Published February 19, 2013
Volume 21, Number 2

Planning Underway for American Cancer Society’s Relay For Life in July  

(Photo Courtesy of Relay for Life)

A national presence for more than a quarter-century, the American Cancer Society’s Relay For Life fundraiser debuted in Pleasanton in July 2007. Over the past six years it has been drawing crowds to the track at Pleasanton Middle School for a 24-hour community-wide event that honors cancer survivors and pays tribute to the lives lost. 

Participants form teams of 10 to 15 members, typically comprised of friends, family, or co-workers, who take turns walking or running around the track for 24 hours—“because cancer never sleeps!”remarks Julie Oshiro, Senior Manager, Relay For Life, California Division, American Cancer Society (ACS). “We Relay because we have been touched by cancer and desperately want to put an end to the disease.”

A forum for acknowledging the personal dimension of the disease, Relay brings community members together--more than 3.5 million people nationwide--to celebrate the lives of people who have battled cancer and draw strength from its survivors. The event offers participants from all walks of life the opportunity to grieve and find healing in the company of others who share similar experiences.

Special features like the inaugural lap of cancer survivors, the “fight back” lap dedicated to participants’  personal wellness goals, and the caregivers’ lap acknowledging patient helpers keep the teams and their supporters busy and engaged. Live music, martial arts and dance demonstrations, and activities for children are highlights that keep spirits high throughout the event.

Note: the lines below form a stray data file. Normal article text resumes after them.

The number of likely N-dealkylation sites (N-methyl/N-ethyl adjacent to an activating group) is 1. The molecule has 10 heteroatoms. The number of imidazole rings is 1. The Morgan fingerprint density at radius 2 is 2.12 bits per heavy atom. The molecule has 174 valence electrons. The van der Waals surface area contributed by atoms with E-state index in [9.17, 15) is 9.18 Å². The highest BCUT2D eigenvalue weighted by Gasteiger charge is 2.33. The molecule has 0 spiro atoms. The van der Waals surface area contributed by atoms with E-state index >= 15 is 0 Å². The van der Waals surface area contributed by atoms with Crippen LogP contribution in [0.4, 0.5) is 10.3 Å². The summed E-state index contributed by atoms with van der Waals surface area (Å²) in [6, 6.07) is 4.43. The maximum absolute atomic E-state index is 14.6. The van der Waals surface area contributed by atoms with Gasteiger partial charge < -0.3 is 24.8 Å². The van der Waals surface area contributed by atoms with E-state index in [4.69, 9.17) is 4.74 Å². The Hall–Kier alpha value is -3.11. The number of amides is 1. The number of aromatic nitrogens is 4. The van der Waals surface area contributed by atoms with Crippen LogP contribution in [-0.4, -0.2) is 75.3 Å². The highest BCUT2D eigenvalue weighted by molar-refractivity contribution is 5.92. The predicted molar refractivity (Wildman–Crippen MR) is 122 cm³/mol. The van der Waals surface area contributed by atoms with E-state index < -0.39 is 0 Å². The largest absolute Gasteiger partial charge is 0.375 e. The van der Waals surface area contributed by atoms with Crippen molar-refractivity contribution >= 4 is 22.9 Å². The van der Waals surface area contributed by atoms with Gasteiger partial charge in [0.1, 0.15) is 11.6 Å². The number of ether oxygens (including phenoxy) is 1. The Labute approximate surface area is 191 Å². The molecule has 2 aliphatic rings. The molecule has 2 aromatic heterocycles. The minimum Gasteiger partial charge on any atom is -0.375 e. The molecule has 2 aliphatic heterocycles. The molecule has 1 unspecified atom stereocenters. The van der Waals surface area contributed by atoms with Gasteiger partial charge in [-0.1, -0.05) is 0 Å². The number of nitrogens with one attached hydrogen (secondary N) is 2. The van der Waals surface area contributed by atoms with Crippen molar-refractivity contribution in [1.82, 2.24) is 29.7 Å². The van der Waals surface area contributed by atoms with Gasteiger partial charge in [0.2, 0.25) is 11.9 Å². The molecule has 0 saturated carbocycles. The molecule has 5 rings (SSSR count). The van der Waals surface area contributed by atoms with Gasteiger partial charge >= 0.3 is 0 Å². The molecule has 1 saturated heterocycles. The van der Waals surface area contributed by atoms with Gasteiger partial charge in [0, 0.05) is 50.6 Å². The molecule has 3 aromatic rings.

By all standards, the Pleasanton Relay has been a big success, raising a cumulative total of more than $1.5 million for ACS research, education, advocacy, and service programs. While the agency is well-known for its work on the scientific front, the many services it delivers to patients are equally noteworthy—for example, counseling to patients and their families, transportation to treatment, and free wigs to patients who lose their hair while going through chemotherapy.

A toll-free number (800-227-2345) makes trained specialists available around the clock to answer questions about the disease and treatment, empowering callers to make educated health decisions.  “ACS is there for cancer patients and their families so they know they don’t have to go through this alone. Donations from Relay help make that possible,” Oshiro comments.

Participation in the local Relay has traditionally been high, both in the number of teams and on-site volunteers, but Oshiro notes that this year the effort is short on Planning Committee members. The organizing team is responsible for the many different components of the event, from Accounting to Luminaria. A major effort goes into survivor recruitment and development. “We need help reaching out to find and invite survivors, so when they walk that first lap they can be cheered and supported by their family and friends,” Oshiro says.

Relay organizers collaborate with many other community nonprofits that support the event. “It’s a great way to gain exposure to so many organizations and social clubs in the community. It also helps us get the word out. Who wouldn’t want to be involved in taking up the fight for cancer, which affects everyone?” she asks rhetorically.

The 2013 Relay will take place July 27-28. The next Planning Committee meetings are scheduled for February 19 and March 19, at 6:30 p.m. in the Pleasanton Marriott. Volunteer positions are also available for the day of the event.  To find out more, contact Oshiro at (925) 934-7640 or by email at julie.oshiro@cancer.org.

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